Round The Bend was written in 1951, shortly after the author emigrated from England to Australia. The themes of the novel include racism and the importance of private enterprise. The background of the narrative is the establishment of an air freight business in the Far East in the years after cessation of WWII hostilities. It is written in the form of a first-person biography by the narrator Tom Cutter, but the central character gradually throughout the course of the narrative becomes Constantine Shaklin, a Russian/Chinese aircraft engineer who unwittingly becomes the centre of a religious cult that is based on the merit of good work, and which transcends existing religions. I found some aspects of the opening chapters quite surprising in so far as terminology used by some of the characters to describe non-Europeans would not be regarded as politically correct in the 21st century.

Certain aspects of the characterisation of Tom Cutter are, in my opinion, unconvincing. He is a working-class character and the voice allocated to him early in the book attempts the reflect this. But as the book progresses the vocabulary that he uses becomes far more extensive and the syntax far more accurate than one might expect from someone with this background  - betraying the Oxford University education of Mr. Shute.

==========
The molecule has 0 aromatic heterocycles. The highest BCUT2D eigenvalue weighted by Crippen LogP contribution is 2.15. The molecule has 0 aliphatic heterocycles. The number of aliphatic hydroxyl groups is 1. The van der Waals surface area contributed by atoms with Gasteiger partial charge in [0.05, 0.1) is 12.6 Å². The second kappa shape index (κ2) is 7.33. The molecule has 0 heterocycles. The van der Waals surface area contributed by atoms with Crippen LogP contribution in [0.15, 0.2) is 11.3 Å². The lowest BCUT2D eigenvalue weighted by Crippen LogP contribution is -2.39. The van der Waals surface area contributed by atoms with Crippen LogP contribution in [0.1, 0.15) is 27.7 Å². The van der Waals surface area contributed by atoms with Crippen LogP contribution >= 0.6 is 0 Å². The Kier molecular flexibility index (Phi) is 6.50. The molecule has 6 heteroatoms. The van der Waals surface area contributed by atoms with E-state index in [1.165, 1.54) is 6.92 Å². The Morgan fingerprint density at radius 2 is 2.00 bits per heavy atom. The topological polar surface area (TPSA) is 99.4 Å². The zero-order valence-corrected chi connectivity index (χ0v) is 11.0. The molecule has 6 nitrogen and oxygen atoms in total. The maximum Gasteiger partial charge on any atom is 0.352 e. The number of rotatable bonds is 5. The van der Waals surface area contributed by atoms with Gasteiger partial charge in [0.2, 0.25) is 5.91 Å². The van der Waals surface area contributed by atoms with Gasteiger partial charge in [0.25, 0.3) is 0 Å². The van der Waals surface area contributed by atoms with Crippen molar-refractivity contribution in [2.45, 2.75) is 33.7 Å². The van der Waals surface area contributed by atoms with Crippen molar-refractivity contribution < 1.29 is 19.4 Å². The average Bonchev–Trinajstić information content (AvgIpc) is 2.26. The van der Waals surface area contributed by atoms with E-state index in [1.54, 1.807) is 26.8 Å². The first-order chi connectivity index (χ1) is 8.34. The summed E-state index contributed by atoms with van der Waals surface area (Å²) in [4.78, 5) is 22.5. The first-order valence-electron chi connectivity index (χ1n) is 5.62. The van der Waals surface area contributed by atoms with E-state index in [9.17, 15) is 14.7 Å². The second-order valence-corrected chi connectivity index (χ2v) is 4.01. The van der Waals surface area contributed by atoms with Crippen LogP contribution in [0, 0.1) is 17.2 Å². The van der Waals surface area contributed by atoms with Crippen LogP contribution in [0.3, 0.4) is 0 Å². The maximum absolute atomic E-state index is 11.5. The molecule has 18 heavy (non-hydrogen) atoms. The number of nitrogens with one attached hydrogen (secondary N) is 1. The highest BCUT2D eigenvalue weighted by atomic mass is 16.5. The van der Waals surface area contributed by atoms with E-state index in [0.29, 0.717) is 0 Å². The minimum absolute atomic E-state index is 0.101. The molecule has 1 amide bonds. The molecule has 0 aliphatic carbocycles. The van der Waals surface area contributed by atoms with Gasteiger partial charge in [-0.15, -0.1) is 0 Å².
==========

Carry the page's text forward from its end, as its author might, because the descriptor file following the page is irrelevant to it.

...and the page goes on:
What interested me most was the depiction of air travel across vast distances in  1950's aircraft and the depiction of cultural differences in the Persian Gulf and beyond, where Mr. Cutter's business was operating. Neville Shute Norway (Neville Shute was his pen name) was an aeronautical engineer so the reader interesting in aeronautics will find the details relating to aircraft maintenance and flight accurate and particularly interesting.

Mr. Shute's body of work is extensive. His novel On the Beach was made into a film; and the public library at Alice Springs was named the Neville Shute Memorial Library in honour of his work.

Like his protagonist,  Shaklin, Mr Shute has become something of a cult and has a website dedicated to his work.

Neville Shute Foundation

P.S. 'Round the bend' is an English euphemism for crazy.